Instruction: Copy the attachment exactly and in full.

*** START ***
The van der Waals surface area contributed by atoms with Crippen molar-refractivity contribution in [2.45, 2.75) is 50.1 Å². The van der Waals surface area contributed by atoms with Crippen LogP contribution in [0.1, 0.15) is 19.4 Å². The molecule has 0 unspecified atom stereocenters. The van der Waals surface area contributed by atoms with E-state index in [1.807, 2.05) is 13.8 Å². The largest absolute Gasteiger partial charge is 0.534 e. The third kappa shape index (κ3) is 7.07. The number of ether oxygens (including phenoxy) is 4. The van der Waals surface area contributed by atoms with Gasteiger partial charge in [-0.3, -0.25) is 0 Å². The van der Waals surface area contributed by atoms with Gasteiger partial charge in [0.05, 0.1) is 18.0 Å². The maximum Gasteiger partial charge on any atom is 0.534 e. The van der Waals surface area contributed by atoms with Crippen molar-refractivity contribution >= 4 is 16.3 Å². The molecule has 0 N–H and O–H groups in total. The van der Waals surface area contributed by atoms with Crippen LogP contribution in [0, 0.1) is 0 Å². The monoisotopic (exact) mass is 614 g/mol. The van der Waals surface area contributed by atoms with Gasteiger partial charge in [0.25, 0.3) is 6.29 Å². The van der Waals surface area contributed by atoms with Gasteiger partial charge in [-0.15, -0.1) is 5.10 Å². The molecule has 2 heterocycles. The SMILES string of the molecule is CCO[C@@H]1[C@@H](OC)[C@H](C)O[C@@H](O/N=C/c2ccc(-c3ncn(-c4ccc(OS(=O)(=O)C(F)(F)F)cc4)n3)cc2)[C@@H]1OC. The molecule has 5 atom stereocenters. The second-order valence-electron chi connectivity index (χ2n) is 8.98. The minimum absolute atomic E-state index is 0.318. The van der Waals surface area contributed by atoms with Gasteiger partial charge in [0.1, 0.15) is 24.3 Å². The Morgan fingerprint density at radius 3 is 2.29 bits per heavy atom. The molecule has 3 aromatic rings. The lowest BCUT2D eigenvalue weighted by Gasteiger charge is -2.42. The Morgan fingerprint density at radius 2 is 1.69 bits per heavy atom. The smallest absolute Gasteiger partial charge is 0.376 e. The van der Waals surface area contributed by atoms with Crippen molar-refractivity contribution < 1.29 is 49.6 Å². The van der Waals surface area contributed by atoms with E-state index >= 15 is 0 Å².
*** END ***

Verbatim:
The van der Waals surface area contributed by atoms with Crippen molar-refractivity contribution in [2.45, 2.75) is 50.1 Å². The van der Waals surface area contributed by atoms with Crippen LogP contribution in [0.1, 0.15) is 19.4 Å². The molecule has 0 unspecified atom stereocenters. The van der Waals surface area contributed by atoms with E-state index in [1.807, 2.05) is 13.8 Å². The largest absolute Gasteiger partial charge is 0.534 e. The third kappa shape index (κ3) is 7.07. The number of ether oxygens (including phenoxy) is 4. The van der Waals surface area contributed by atoms with Gasteiger partial charge in [-0.3, -0.25) is 0 Å². The van der Waals surface area contributed by atoms with Gasteiger partial charge in [0.05, 0.1) is 18.0 Å². The maximum Gasteiger partial charge on any atom is 0.534 e. The van der Waals surface area contributed by atoms with Crippen molar-refractivity contribution >= 4 is 16.3 Å². The molecule has 0 N–H and O–H groups in total. The van der Waals surface area contributed by atoms with Crippen LogP contribution in [0, 0.1) is 0 Å². The monoisotopic (exact) mass is 614 g/mol. The van der Waals surface area contributed by atoms with Gasteiger partial charge in [0.25, 0.3) is 6.29 Å². The van der Waals surface area contributed by atoms with Gasteiger partial charge in [-0.15, -0.1) is 5.10 Å². The molecule has 2 heterocycles. The SMILES string of the molecule is CCO[C@@H]1[C@@H](OC)[C@H](C)O[C@@H](O/N=C/c2ccc(-c3ncn(-c4ccc(OS(=O)(=O)C(F)(F)F)cc4)n3)cc2)[C@@H]1OC. The molecule has 5 atom stereocenters. The second-order valence-electron chi connectivity index (χ2n) is 8.98. The minimum absolute atomic E-state index is 0.318. The van der Waals surface area contributed by atoms with Gasteiger partial charge in [0.1, 0.15) is 24.3 Å². The Morgan fingerprint density at radius 3 is 2.29 bits per heavy atom. The molecule has 3 aromatic rings. The lowest BCUT2D eigenvalue weighted by Gasteiger charge is -2.42. The Morgan fingerprint density at radius 2 is 1.69 bits per heavy atom. The smallest absolute Gasteiger partial charge is 0.376 e. The van der Waals surface area contributed by atoms with Crippen molar-refractivity contribution < 1.29 is 49.6 Å². The van der Waals surface area contributed by atoms with E-state index >= 15 is 0 Å².